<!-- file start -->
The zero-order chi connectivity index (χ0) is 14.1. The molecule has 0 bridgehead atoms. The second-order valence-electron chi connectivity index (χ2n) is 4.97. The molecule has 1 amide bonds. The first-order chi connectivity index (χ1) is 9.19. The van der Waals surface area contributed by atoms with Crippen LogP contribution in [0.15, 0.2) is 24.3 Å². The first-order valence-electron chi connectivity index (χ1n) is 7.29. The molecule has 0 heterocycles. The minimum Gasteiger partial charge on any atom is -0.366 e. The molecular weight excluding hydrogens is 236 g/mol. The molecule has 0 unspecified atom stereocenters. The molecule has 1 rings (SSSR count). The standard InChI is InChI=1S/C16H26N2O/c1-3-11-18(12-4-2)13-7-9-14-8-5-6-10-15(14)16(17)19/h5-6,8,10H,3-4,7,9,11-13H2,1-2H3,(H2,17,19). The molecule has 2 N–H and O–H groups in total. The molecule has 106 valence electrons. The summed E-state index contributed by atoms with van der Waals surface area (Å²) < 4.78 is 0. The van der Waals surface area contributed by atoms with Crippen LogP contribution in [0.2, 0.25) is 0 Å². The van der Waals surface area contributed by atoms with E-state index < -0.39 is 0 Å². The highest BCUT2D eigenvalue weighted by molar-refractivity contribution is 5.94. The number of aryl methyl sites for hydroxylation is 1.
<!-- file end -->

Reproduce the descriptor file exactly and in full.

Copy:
The zero-order chi connectivity index (χ0) is 14.1. The molecule has 0 bridgehead atoms. The second-order valence-electron chi connectivity index (χ2n) is 4.97. The molecule has 1 amide bonds. The first-order chi connectivity index (χ1) is 9.19. The van der Waals surface area contributed by atoms with Crippen LogP contribution in [0.15, 0.2) is 24.3 Å². The first-order valence-electron chi connectivity index (χ1n) is 7.29. The molecule has 0 heterocycles. The minimum Gasteiger partial charge on any atom is -0.366 e. The molecular weight excluding hydrogens is 236 g/mol. The molecule has 0 unspecified atom stereocenters. The molecule has 1 rings (SSSR count). The standard InChI is InChI=1S/C16H26N2O/c1-3-11-18(12-4-2)13-7-9-14-8-5-6-10-15(14)16(17)19/h5-6,8,10H,3-4,7,9,11-13H2,1-2H3,(H2,17,19). The molecule has 2 N–H and O–H groups in total. The molecule has 106 valence electrons. The summed E-state index contributed by atoms with van der Waals surface area (Å²) < 4.78 is 0. The van der Waals surface area contributed by atoms with Crippen LogP contribution in [0.2, 0.25) is 0 Å². The van der Waals surface area contributed by atoms with E-state index < -0.39 is 0 Å². The highest BCUT2D eigenvalue weighted by molar-refractivity contribution is 5.94. The number of aryl methyl sites for hydroxylation is 1.